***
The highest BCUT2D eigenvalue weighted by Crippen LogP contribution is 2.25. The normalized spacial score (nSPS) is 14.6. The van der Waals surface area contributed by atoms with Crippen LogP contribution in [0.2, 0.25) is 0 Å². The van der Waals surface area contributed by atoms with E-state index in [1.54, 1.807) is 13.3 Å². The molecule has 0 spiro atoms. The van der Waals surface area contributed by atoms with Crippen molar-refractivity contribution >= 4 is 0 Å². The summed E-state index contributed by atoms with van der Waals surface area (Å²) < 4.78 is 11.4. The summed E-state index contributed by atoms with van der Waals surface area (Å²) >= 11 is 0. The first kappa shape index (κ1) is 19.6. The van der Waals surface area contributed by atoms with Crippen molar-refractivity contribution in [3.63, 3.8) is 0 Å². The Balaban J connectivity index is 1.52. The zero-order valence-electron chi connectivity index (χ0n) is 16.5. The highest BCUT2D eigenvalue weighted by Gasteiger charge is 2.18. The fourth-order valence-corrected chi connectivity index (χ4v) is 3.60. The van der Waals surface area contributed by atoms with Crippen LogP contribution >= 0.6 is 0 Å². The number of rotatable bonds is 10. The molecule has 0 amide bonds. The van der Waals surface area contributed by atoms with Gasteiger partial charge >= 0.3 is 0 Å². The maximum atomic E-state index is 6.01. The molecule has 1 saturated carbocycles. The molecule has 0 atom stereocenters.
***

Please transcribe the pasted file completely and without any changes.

The highest BCUT2D eigenvalue weighted by Crippen LogP contribution is 2.25. The normalized spacial score (nSPS) is 14.6. The van der Waals surface area contributed by atoms with Crippen LogP contribution in [0.2, 0.25) is 0 Å². The van der Waals surface area contributed by atoms with E-state index in [1.54, 1.807) is 13.3 Å². The molecule has 0 spiro atoms. The van der Waals surface area contributed by atoms with Crippen molar-refractivity contribution >= 4 is 0 Å². The summed E-state index contributed by atoms with van der Waals surface area (Å²) < 4.78 is 11.4. The summed E-state index contributed by atoms with van der Waals surface area (Å²) >= 11 is 0. The first kappa shape index (κ1) is 19.6. The van der Waals surface area contributed by atoms with Crippen molar-refractivity contribution in [3.63, 3.8) is 0 Å². The Balaban J connectivity index is 1.52. The zero-order valence-electron chi connectivity index (χ0n) is 16.5. The highest BCUT2D eigenvalue weighted by Gasteiger charge is 2.18. The fourth-order valence-corrected chi connectivity index (χ4v) is 3.60. The van der Waals surface area contributed by atoms with Crippen LogP contribution >= 0.6 is 0 Å². The number of rotatable bonds is 10. The molecule has 0 amide bonds. The van der Waals surface area contributed by atoms with Gasteiger partial charge >= 0.3 is 0 Å². The maximum atomic E-state index is 6.01. The molecule has 1 saturated carbocycles. The molecule has 0 atom stereocenters.